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The ``generation gap'': The problem of expressibility in text planning

Marie Wenzel Meteer, University of Massachusetts Amherst


This thesis identifies and provides a solution for a particular problem in natural language generation: the problem of ensuring the expressibility of a text plan. Natural language generation is the process of going from a representation of a situation to a textual expression of some relevant portion of that situation in a natural language. Generation systems must have a principled way of ensuring that the message composed by the text planner is expressible in language, that is, that there are linguistic resources (words, syntactic structures) available for the linguistic component to realize the elements of the plan, and their composition is in accordance with the rules of composition in the language. I have addressed the problem of expressibility by designing a level of representation, the Text Structure, which is used by the text planner in composing the utterance. This intermediate level of representation bridges the "generation gap" between the representation of the world in the application program and the linguistic resources provided by the language.^ The terms and expressions in the Text Structure are abstractions over the concrete resources of language (the words, morphological markings, syntactic structures, etc. that actually appear in a stream of text). These abstract linguistic resources group together the expressible combinations of concrete linguistic resources. I have identified three kinds of information that are essential to an abstract linguistic representation: the constituency, the semantic category of the constituent (e.g. event, property), and the structural relations among the constituents (e.g. argument, adjunct). By providing the planner with a set of abstract resources, rather than letting it choose from the individual features that make them up, it is prevented from choosing a set of features that is not realizable. These abstractions can further constrain composition by defining what kinds of constituents can be extended and how semantic categories can compose.^ Text Structure is implemented in the Spokesman Generation System, which produces text for a variety of application programs. I describe in detail the structures in Spokesman's text planner and walk through an example of the generation of a biographical paragraph from the Main Street simulation program. ^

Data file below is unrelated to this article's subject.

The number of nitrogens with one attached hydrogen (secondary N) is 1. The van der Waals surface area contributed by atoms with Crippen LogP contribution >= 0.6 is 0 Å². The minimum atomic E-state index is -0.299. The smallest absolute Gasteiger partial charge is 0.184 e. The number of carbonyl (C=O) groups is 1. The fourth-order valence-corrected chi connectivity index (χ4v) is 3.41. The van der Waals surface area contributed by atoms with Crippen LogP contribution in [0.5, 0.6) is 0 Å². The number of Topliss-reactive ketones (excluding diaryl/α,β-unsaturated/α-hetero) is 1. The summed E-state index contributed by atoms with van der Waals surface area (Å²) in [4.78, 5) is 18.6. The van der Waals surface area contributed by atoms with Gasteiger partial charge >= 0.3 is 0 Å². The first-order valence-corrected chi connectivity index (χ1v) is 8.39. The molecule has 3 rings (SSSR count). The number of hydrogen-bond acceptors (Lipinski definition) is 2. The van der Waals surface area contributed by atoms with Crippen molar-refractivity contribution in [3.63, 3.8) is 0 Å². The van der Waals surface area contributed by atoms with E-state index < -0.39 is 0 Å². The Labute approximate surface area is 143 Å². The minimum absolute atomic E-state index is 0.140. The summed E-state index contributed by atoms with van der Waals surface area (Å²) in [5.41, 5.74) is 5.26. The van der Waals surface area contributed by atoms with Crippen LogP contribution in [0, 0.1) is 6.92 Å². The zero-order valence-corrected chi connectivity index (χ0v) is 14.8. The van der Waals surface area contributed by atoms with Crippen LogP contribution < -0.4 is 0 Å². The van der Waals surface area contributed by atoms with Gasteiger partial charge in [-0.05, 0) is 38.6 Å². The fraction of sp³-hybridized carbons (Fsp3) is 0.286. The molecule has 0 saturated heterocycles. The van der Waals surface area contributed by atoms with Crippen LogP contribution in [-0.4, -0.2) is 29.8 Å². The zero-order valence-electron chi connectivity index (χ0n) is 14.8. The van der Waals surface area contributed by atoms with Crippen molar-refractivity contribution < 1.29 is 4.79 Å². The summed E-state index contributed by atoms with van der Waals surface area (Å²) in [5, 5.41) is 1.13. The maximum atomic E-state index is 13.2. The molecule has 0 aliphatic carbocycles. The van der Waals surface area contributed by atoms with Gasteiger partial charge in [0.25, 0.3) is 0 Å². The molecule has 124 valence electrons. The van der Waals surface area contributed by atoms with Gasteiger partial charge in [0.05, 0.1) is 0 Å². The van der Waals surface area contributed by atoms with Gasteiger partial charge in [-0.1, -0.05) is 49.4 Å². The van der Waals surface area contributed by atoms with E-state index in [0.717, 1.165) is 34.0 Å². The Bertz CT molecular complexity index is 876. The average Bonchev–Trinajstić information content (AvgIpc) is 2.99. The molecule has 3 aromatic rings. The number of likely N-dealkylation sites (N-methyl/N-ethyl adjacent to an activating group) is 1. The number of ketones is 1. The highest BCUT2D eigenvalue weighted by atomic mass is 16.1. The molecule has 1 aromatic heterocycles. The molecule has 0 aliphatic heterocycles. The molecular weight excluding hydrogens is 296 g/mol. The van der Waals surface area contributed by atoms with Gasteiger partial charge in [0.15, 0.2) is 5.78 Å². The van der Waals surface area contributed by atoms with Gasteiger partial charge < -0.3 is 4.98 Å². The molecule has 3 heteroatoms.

Subject Area

Computer science

Recommended Citation

Meteer, Marie Wenzel, "The ``generation gap'': The problem of expressibility in text planning" (1990). Doctoral Dissertations Available from Proquest. AAI9022720.